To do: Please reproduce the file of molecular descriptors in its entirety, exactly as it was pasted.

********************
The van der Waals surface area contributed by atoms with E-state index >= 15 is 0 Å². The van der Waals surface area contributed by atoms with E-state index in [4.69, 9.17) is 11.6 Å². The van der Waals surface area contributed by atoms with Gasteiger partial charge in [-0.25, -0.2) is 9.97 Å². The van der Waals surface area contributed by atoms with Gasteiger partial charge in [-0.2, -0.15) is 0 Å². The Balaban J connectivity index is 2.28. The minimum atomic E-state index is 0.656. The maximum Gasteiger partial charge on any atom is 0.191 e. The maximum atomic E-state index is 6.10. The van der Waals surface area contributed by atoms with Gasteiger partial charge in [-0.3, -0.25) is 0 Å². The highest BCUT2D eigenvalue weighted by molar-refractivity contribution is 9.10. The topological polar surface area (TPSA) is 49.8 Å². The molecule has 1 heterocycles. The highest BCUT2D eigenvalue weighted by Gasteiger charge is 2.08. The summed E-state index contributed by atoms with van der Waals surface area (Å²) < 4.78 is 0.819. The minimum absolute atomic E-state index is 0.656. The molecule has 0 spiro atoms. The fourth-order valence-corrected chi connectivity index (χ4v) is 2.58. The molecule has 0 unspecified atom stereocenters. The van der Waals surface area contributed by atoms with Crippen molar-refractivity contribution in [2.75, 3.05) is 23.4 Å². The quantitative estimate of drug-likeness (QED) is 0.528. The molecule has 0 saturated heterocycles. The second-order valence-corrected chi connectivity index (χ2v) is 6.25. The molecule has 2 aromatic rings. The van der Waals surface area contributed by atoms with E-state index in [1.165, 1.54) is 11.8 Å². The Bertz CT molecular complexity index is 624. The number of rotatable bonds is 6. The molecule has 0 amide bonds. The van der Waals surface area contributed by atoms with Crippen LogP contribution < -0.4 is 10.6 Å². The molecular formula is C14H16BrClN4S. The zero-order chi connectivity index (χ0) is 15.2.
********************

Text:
The van der Waals surface area contributed by atoms with E-state index >= 15 is 0 Å². The van der Waals surface area contributed by atoms with E-state index in [4.69, 9.17) is 11.6 Å². The van der Waals surface area contributed by atoms with Gasteiger partial charge in [-0.25, -0.2) is 9.97 Å². The van der Waals surface area contributed by atoms with Gasteiger partial charge in [-0.2, -0.15) is 0 Å². The Balaban J connectivity index is 2.28. The minimum atomic E-state index is 0.656. The maximum Gasteiger partial charge on any atom is 0.191 e. The maximum atomic E-state index is 6.10. The van der Waals surface area contributed by atoms with Gasteiger partial charge in [-0.3, -0.25) is 0 Å². The highest BCUT2D eigenvalue weighted by molar-refractivity contribution is 9.10. The topological polar surface area (TPSA) is 49.8 Å². The molecule has 1 heterocycles. The highest BCUT2D eigenvalue weighted by Gasteiger charge is 2.08. The summed E-state index contributed by atoms with van der Waals surface area (Å²) < 4.78 is 0.819. The minimum absolute atomic E-state index is 0.656. The molecule has 0 spiro atoms. The fourth-order valence-corrected chi connectivity index (χ4v) is 2.58. The molecule has 0 unspecified atom stereocenters. The van der Waals surface area contributed by atoms with Crippen molar-refractivity contribution in [2.75, 3.05) is 23.4 Å². The quantitative estimate of drug-likeness (QED) is 0.528. The molecule has 0 saturated heterocycles. The second-order valence-corrected chi connectivity index (χ2v) is 6.25. The molecule has 2 aromatic rings. The van der Waals surface area contributed by atoms with E-state index in [1.165, 1.54) is 11.8 Å². The Bertz CT molecular complexity index is 624. The number of rotatable bonds is 6. The molecule has 0 amide bonds. The van der Waals surface area contributed by atoms with Crippen LogP contribution < -0.4 is 10.6 Å². The molecular formula is C14H16BrClN4S. The zero-order chi connectivity index (χ0) is 15.2.